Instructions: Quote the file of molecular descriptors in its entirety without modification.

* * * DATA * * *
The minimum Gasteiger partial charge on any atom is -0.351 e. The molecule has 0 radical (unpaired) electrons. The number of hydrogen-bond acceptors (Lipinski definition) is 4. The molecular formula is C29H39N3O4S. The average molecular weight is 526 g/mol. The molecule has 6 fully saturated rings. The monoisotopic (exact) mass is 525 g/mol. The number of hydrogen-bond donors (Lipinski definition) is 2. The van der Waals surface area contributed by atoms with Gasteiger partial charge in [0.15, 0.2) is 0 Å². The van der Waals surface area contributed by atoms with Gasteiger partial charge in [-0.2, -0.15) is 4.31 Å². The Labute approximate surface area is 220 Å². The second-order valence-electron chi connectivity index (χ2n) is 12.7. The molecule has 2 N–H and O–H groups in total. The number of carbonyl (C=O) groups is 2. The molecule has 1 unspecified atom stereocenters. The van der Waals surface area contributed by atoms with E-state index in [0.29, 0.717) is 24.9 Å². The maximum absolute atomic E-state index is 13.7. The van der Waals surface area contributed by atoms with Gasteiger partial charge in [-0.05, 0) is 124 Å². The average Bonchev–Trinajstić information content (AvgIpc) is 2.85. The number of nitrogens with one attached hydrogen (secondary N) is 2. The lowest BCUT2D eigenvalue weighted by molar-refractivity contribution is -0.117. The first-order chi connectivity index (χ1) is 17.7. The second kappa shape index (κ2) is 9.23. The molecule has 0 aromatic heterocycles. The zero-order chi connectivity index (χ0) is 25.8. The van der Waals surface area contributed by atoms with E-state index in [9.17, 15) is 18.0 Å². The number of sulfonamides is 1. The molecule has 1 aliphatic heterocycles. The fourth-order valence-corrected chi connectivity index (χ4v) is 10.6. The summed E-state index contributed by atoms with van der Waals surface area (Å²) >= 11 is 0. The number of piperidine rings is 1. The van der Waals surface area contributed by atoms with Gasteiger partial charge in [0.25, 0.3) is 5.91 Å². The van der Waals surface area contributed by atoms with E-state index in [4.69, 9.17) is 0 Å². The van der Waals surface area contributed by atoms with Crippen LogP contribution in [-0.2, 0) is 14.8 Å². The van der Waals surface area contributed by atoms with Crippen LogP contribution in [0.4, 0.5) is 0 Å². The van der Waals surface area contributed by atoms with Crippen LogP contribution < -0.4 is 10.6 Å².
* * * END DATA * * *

The minimum Gasteiger partial charge on any atom is -0.351 e. The molecule has 0 radical (unpaired) electrons. The number of hydrogen-bond acceptors (Lipinski definition) is 4. The molecular formula is C29H39N3O4S. The average molecular weight is 526 g/mol. The molecule has 6 fully saturated rings. The monoisotopic (exact) mass is 525 g/mol. The number of hydrogen-bond donors (Lipinski definition) is 2. The van der Waals surface area contributed by atoms with Gasteiger partial charge in [0.15, 0.2) is 0 Å². The van der Waals surface area contributed by atoms with Gasteiger partial charge in [-0.2, -0.15) is 4.31 Å². The Labute approximate surface area is 220 Å². The second-order valence-electron chi connectivity index (χ2n) is 12.7. The molecule has 2 N–H and O–H groups in total. The number of carbonyl (C=O) groups is 2. The molecule has 1 unspecified atom stereocenters. The van der Waals surface area contributed by atoms with E-state index in [0.29, 0.717) is 24.9 Å². The maximum absolute atomic E-state index is 13.7. The van der Waals surface area contributed by atoms with Gasteiger partial charge in [-0.05, 0) is 124 Å². The average Bonchev–Trinajstić information content (AvgIpc) is 2.85. The number of nitrogens with one attached hydrogen (secondary N) is 2. The lowest BCUT2D eigenvalue weighted by molar-refractivity contribution is -0.117. The first-order chi connectivity index (χ1) is 17.7. The second kappa shape index (κ2) is 9.23. The molecule has 0 aromatic heterocycles. The zero-order chi connectivity index (χ0) is 25.8. The van der Waals surface area contributed by atoms with E-state index in [9.17, 15) is 18.0 Å². The number of sulfonamides is 1. The molecule has 1 aliphatic heterocycles. The fourth-order valence-corrected chi connectivity index (χ4v) is 10.6. The summed E-state index contributed by atoms with van der Waals surface area (Å²) >= 11 is 0. The number of piperidine rings is 1. The van der Waals surface area contributed by atoms with Gasteiger partial charge in [0.25, 0.3) is 5.91 Å². The van der Waals surface area contributed by atoms with E-state index in [4.69, 9.17) is 0 Å². The van der Waals surface area contributed by atoms with Crippen LogP contribution in [-0.2, 0) is 14.8 Å². The van der Waals surface area contributed by atoms with Crippen LogP contribution in [0.4, 0.5) is 0 Å². The van der Waals surface area contributed by atoms with Crippen LogP contribution < -0.4 is 10.6 Å².